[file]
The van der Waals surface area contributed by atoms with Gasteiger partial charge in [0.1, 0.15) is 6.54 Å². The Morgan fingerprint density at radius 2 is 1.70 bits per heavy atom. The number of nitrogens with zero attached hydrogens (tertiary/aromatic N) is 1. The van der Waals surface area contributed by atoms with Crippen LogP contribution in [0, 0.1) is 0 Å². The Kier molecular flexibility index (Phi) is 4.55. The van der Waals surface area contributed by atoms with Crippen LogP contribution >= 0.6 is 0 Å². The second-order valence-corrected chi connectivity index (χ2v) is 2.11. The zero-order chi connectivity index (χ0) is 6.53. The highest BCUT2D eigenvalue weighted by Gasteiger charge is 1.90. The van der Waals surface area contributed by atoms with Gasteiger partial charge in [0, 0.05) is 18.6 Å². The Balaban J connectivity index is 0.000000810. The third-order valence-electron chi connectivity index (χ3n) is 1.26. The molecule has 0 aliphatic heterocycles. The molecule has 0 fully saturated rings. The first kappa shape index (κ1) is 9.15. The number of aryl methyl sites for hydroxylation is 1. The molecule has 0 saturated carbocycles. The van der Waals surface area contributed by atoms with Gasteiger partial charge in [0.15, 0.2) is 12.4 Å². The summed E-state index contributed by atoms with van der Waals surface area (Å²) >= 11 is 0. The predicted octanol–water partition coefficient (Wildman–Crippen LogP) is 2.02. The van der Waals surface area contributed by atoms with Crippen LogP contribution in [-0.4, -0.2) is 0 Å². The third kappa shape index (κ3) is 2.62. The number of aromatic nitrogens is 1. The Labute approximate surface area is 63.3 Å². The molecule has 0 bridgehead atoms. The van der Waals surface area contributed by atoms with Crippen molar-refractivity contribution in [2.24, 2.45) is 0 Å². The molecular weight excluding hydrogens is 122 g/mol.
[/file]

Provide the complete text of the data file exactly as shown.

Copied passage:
The van der Waals surface area contributed by atoms with Gasteiger partial charge in [0.1, 0.15) is 6.54 Å². The Morgan fingerprint density at radius 2 is 1.70 bits per heavy atom. The number of nitrogens with zero attached hydrogens (tertiary/aromatic N) is 1. The van der Waals surface area contributed by atoms with Crippen LogP contribution in [0, 0.1) is 0 Å². The Kier molecular flexibility index (Phi) is 4.55. The van der Waals surface area contributed by atoms with Crippen LogP contribution >= 0.6 is 0 Å². The second-order valence-corrected chi connectivity index (χ2v) is 2.11. The zero-order chi connectivity index (χ0) is 6.53. The highest BCUT2D eigenvalue weighted by Gasteiger charge is 1.90. The van der Waals surface area contributed by atoms with Gasteiger partial charge in [0, 0.05) is 18.6 Å². The Balaban J connectivity index is 0.000000810. The third-order valence-electron chi connectivity index (χ3n) is 1.26. The molecule has 0 aliphatic heterocycles. The molecule has 0 fully saturated rings. The first kappa shape index (κ1) is 9.15. The number of aryl methyl sites for hydroxylation is 1. The molecule has 0 saturated carbocycles. The van der Waals surface area contributed by atoms with Gasteiger partial charge in [0.15, 0.2) is 12.4 Å². The summed E-state index contributed by atoms with van der Waals surface area (Å²) >= 11 is 0. The predicted octanol–water partition coefficient (Wildman–Crippen LogP) is 2.02. The van der Waals surface area contributed by atoms with Crippen LogP contribution in [-0.4, -0.2) is 0 Å². The third kappa shape index (κ3) is 2.62. The number of aromatic nitrogens is 1. The Labute approximate surface area is 63.3 Å². The molecule has 0 bridgehead atoms. The van der Waals surface area contributed by atoms with Crippen molar-refractivity contribution in [2.24, 2.45) is 0 Å². The molecular weight excluding hydrogens is 122 g/mol.